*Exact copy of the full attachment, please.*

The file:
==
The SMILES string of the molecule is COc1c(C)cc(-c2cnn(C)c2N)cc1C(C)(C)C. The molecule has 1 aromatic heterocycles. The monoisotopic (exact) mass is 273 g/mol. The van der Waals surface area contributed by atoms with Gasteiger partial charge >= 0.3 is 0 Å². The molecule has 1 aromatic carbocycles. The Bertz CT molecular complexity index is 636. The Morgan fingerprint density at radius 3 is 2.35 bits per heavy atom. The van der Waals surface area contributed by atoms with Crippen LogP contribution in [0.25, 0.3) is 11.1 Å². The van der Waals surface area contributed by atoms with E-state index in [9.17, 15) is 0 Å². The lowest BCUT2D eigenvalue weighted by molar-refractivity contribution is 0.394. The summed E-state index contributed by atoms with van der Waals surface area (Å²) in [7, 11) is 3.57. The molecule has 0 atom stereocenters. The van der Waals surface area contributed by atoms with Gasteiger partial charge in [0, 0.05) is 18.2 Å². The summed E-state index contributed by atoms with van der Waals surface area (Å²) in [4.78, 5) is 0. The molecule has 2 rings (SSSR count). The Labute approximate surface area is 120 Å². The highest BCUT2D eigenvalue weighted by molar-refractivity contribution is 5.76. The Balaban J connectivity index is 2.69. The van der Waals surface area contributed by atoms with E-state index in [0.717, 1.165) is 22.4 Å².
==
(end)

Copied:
The SMILES string of the molecule is COc1c(C)cc(-c2cnn(C)c2N)cc1C(C)(C)C. The molecule has 1 aromatic heterocycles. The monoisotopic (exact) mass is 273 g/mol. The van der Waals surface area contributed by atoms with Gasteiger partial charge >= 0.3 is 0 Å². The molecule has 1 aromatic carbocycles. The Bertz CT molecular complexity index is 636. The Morgan fingerprint density at radius 3 is 2.35 bits per heavy atom. The van der Waals surface area contributed by atoms with Crippen LogP contribution in [0.25, 0.3) is 11.1 Å². The van der Waals surface area contributed by atoms with E-state index in [9.17, 15) is 0 Å². The lowest BCUT2D eigenvalue weighted by molar-refractivity contribution is 0.394. The summed E-state index contributed by atoms with van der Waals surface area (Å²) in [7, 11) is 3.57. The molecule has 0 atom stereocenters. The van der Waals surface area contributed by atoms with Gasteiger partial charge in [0, 0.05) is 18.2 Å². The summed E-state index contributed by atoms with van der Waals surface area (Å²) in [4.78, 5) is 0. The molecule has 2 rings (SSSR count). The Labute approximate surface area is 120 Å². The highest BCUT2D eigenvalue weighted by molar-refractivity contribution is 5.76. The Balaban J connectivity index is 2.69. The van der Waals surface area contributed by atoms with E-state index in [0.717, 1.165) is 22.4 Å².